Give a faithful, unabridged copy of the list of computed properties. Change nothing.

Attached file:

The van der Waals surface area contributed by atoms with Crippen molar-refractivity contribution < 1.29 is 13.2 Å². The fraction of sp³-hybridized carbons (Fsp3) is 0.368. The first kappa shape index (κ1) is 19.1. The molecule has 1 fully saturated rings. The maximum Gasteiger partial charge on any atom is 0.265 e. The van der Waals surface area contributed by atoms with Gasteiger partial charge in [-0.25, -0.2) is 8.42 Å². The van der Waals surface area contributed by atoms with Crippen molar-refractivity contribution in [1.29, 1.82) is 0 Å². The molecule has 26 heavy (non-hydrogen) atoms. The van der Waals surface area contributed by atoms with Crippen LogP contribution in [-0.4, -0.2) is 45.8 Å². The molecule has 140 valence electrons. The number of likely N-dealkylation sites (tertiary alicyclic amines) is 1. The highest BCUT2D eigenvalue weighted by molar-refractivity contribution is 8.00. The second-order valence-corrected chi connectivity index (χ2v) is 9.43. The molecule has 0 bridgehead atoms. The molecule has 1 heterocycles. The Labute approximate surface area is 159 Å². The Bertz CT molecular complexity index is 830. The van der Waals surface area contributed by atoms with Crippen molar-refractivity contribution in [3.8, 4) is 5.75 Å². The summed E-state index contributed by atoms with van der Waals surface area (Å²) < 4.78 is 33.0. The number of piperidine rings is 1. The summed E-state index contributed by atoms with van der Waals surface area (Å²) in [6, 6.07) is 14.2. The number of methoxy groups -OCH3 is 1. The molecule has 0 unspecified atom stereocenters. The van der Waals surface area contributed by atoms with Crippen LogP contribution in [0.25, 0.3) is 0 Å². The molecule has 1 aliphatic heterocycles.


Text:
The van der Waals surface area contributed by atoms with Crippen molar-refractivity contribution < 1.29 is 13.2 Å². The fraction of sp³-hybridized carbons (Fsp3) is 0.368. The first kappa shape index (κ1) is 19.1. The molecule has 1 fully saturated rings. The maximum Gasteiger partial charge on any atom is 0.265 e. The van der Waals surface area contributed by atoms with Gasteiger partial charge in [-0.25, -0.2) is 8.42 Å². The van der Waals surface area contributed by atoms with Crippen molar-refractivity contribution in [1.29, 1.82) is 0 Å². The molecule has 26 heavy (non-hydrogen) atoms. The van der Waals surface area contributed by atoms with Crippen LogP contribution in [-0.4, -0.2) is 45.8 Å². The molecule has 140 valence electrons. The number of likely N-dealkylation sites (tertiary alicyclic amines) is 1. The highest BCUT2D eigenvalue weighted by molar-refractivity contribution is 8.00. The second-order valence-corrected chi connectivity index (χ2v) is 9.43. The molecule has 0 bridgehead atoms. The molecule has 1 heterocycles. The Labute approximate surface area is 159 Å². The Bertz CT molecular complexity index is 830. The van der Waals surface area contributed by atoms with Crippen molar-refractivity contribution in [3.8, 4) is 5.75 Å². The summed E-state index contributed by atoms with van der Waals surface area (Å²) < 4.78 is 33.0. The number of piperidine rings is 1. The summed E-state index contributed by atoms with van der Waals surface area (Å²) in [6, 6.07) is 14.2. The number of methoxy groups -OCH3 is 1. The molecule has 0 unspecified atom stereocenters. The van der Waals surface area contributed by atoms with Crippen LogP contribution in [0.25, 0.3) is 0 Å². The molecule has 1 aliphatic heterocycles.